Matt Lauer sat down with U.S. swimmer Ryan Lochte for the first time since Brazilian authorities said he fabricated the story about being robbed in Rio.
The NBC exclusive interview will air during Olympic primetime coverage Saturday night. NBC Nightly News will also be airing a preview of the interview after 10News at 6.
NBC Olympics executive producer Jim Bell first tweeted about the interview Saturday morning.
Well there's this. pic.twitter.com/gYH1jLdB31— Jim Bell (@jfb) August 20, 2016
Lochte is at the center of controversy in Rio after authorities said he and three other American swimmers vandalized a gas station bathroom after partying. The three were confronted by armed guards who demanded they pay money for the damages before they could leave.
Initially, Lochte's mother claimed he had been the victim of a robbery. The International Olympic Committee denied the robbery happened, but Lochte himself later came forward and claimed he and three other swimmers had been robbed, saying he should have been "more careful" that night.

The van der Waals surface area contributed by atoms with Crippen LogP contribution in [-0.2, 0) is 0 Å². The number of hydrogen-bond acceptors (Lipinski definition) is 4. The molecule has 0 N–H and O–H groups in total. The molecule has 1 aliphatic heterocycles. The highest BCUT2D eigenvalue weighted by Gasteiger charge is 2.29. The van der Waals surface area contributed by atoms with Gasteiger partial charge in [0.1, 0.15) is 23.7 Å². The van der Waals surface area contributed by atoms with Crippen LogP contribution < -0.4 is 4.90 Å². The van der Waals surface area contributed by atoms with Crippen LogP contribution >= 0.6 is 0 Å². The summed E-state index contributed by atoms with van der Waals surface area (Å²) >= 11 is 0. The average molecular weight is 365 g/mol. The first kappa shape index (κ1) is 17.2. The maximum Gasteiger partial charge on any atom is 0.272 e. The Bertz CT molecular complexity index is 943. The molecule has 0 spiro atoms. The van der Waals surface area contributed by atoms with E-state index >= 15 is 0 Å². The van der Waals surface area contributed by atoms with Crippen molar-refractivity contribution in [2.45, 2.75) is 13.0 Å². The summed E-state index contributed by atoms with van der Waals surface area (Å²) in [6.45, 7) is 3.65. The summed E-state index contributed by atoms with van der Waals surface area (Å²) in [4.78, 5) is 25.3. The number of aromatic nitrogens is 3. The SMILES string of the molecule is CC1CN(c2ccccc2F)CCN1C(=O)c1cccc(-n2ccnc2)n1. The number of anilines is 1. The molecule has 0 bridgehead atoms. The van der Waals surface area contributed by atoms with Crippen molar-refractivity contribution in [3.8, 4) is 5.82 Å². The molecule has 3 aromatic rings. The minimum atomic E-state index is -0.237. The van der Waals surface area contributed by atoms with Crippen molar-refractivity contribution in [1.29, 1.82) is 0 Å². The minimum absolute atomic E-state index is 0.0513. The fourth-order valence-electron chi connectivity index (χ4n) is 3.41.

Police later step forward to claim the robbery was a lie, and that the swimmers had vandalized a bathroom before being confronted by armed guards. Witness accounts claimed Lochte was acting unruly.
Lochte later came out and apologized for the incident. Gunnar Bentz, one of the American swimmers with Lochte, outlined the events to police, saying Lochte pulled a framed advertisement that was hanging on a brick wall and became belligerent after the guards pulled out their weapons.
"After Jack and I both tugged at him in an attempt to get him to sit back down, Ryan and the security guards had a heated verbal exchange, but no physical contact was made," Bentz said in his statement. "Ryan and the security guards had a heated verbal exchange, but no physical contact was made."
Bentz and another teammate, Jack Conger, were pulled off their plane Thursday before returning to the U.S. the next day. James Feigen, the swimmer who called in the robbery, was ordered to pay nearly $11,000 in damages for falsely reporting a crime.
The U.S. Olympic Committee called the incident a "distracting ordeal" during a time when other athletes were celebrating their big moments.
"The behavior of these athletes is not acceptable, nor does it represent the values of Team USA or the conduct of the vast majority of its members," said the statement from USOC CEO Scott Blackmun. "We will further review the matter, and any potential consequences for the athletes, when we return to the United States."